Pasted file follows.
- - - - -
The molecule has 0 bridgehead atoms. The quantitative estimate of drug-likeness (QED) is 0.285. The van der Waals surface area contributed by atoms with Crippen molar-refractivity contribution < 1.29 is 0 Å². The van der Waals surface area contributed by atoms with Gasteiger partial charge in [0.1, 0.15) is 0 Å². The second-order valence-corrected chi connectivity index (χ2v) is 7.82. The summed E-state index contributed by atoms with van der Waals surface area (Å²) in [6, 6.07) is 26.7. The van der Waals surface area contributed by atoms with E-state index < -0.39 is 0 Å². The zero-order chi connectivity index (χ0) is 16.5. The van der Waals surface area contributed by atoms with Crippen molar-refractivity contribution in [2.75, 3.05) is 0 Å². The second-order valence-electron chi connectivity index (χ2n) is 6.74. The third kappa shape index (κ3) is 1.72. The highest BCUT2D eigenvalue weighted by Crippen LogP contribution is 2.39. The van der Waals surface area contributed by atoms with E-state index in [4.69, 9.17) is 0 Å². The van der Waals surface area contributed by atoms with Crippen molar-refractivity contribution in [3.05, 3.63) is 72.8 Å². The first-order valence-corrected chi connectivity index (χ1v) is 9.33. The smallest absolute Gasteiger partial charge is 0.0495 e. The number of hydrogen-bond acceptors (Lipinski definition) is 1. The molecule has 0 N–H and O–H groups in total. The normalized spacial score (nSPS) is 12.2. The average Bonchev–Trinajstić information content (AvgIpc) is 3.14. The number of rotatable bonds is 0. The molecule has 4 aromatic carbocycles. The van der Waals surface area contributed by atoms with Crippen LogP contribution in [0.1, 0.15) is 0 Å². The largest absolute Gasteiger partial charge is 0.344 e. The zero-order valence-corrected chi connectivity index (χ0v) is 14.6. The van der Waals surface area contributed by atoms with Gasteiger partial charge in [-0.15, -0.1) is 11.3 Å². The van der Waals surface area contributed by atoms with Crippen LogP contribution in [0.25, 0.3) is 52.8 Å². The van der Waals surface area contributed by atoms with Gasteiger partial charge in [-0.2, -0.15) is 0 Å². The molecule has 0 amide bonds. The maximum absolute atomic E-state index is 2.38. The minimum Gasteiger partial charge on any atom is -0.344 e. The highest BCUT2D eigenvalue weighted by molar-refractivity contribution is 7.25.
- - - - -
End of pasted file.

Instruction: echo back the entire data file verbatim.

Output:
The molecule has 0 bridgehead atoms. The quantitative estimate of drug-likeness (QED) is 0.285. The van der Waals surface area contributed by atoms with Crippen molar-refractivity contribution < 1.29 is 0 Å². The van der Waals surface area contributed by atoms with Gasteiger partial charge in [0.1, 0.15) is 0 Å². The second-order valence-corrected chi connectivity index (χ2v) is 7.82. The summed E-state index contributed by atoms with van der Waals surface area (Å²) in [6, 6.07) is 26.7. The van der Waals surface area contributed by atoms with E-state index < -0.39 is 0 Å². The zero-order chi connectivity index (χ0) is 16.5. The van der Waals surface area contributed by atoms with Crippen molar-refractivity contribution in [2.75, 3.05) is 0 Å². The second-order valence-electron chi connectivity index (χ2n) is 6.74. The third kappa shape index (κ3) is 1.72. The highest BCUT2D eigenvalue weighted by Crippen LogP contribution is 2.39. The van der Waals surface area contributed by atoms with E-state index in [4.69, 9.17) is 0 Å². The van der Waals surface area contributed by atoms with Crippen molar-refractivity contribution in [3.05, 3.63) is 72.8 Å². The first-order valence-corrected chi connectivity index (χ1v) is 9.33. The smallest absolute Gasteiger partial charge is 0.0495 e. The number of hydrogen-bond acceptors (Lipinski definition) is 1. The molecule has 0 N–H and O–H groups in total. The normalized spacial score (nSPS) is 12.2. The average Bonchev–Trinajstić information content (AvgIpc) is 3.14. The number of rotatable bonds is 0. The molecule has 4 aromatic carbocycles. The van der Waals surface area contributed by atoms with Crippen LogP contribution in [0.1, 0.15) is 0 Å². The largest absolute Gasteiger partial charge is 0.344 e. The zero-order valence-corrected chi connectivity index (χ0v) is 14.6. The van der Waals surface area contributed by atoms with Gasteiger partial charge in [-0.15, -0.1) is 11.3 Å². The van der Waals surface area contributed by atoms with Crippen LogP contribution in [0.25, 0.3) is 52.8 Å². The van der Waals surface area contributed by atoms with Gasteiger partial charge in [-0.2, -0.15) is 0 Å². The molecule has 0 amide bonds. The maximum absolute atomic E-state index is 2.38. The minimum Gasteiger partial charge on any atom is -0.344 e. The highest BCUT2D eigenvalue weighted by molar-refractivity contribution is 7.25.